Lessons Learned From DARPA Balloon Challenge
from the it's-amazing-what-people-can-do dept
While some other DARPA challenges, like the autonomous vehicle challenge (to get a totally driverless vehicle to drive a few hundred miles with no help), are cool but seem limited in terms of application outside of the core area it was built for, this one actually does seem to hold a lot of useful lessons that can be picked up on right away, and which can be applied across a lot of different business, policy, IT, public good and many other areas. Some of the key elements:
- Recognize that there's power in numbers: Recognize that for certain projects, you need a lot of different minds (and eyes) working on things, and that certain tasks shouldn't just be done by "the one best" individual.
- Make it easy for more people to participate: Once you realize that you need a lot of people, you need to make it easy for them to participate.
- Give people multiple reasons to participate: Different people have different motivations. Some people just want to belong to a successful project or a leading team to bask in the glow. Others need additional types of incentive. The MIT team offered up monetary compensation in addition to recognition for participation.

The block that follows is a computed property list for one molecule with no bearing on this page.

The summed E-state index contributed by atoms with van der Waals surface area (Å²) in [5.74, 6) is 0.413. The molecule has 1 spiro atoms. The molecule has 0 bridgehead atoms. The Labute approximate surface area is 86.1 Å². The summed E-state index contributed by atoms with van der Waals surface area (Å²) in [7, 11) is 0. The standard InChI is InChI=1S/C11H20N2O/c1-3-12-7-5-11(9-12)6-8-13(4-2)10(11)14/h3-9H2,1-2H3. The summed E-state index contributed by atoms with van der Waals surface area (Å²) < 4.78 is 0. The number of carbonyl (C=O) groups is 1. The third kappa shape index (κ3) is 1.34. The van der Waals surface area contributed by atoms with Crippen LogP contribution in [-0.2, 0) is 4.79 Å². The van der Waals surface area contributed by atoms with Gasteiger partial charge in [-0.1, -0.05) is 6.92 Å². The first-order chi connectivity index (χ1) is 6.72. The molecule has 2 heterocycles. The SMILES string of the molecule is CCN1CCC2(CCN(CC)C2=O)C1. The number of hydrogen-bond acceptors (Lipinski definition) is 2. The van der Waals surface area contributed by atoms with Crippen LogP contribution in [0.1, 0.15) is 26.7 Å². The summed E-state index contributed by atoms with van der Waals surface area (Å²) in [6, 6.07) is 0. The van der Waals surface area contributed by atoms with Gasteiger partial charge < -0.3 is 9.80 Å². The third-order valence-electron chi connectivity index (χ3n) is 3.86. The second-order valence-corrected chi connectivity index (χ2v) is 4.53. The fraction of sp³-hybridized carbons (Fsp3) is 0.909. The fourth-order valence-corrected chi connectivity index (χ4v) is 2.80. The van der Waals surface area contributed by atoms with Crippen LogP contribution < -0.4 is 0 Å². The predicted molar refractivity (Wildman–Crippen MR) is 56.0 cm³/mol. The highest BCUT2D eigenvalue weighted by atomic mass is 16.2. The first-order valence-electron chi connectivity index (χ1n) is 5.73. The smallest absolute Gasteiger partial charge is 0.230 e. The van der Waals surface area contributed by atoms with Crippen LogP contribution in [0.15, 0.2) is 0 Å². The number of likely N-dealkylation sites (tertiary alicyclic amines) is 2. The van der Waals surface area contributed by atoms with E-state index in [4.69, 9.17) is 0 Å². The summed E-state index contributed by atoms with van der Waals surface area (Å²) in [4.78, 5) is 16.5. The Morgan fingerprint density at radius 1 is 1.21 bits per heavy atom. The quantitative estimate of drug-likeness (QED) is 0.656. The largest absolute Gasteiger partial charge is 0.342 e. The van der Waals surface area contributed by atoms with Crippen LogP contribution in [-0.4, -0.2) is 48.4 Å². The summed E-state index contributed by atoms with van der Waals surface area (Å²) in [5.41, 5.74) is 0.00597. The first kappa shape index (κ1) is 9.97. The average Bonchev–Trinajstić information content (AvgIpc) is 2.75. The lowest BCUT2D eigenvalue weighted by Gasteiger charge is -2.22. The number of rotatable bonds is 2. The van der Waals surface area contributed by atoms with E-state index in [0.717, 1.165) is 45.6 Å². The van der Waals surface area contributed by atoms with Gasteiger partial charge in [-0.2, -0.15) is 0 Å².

- Give people a reason to get others involved: Sort of a corollary to recognizing the power in numbers, the MIT team worked hard to give people incentive not just to participate and to promote their participation, but also to recruit others to the team as well. This even made it so those who couldn't help finding the balloons directly could still participate in better finding the people who could find the balloons.
- Align incentives properly: Make sure that everyone is driving towards the same goal, and that the incentives work on top of one another to all push towards that same goal.
- Look beyond your immediate "group": One of the coolest things I thought about the MIT group was that there was nothing in there that limited it to MIT or the folks at MIT. They immediately recognized that it made the most sense to reach out to folks beyond their immediate circle, which is what helped them get the people they needed involved quickly.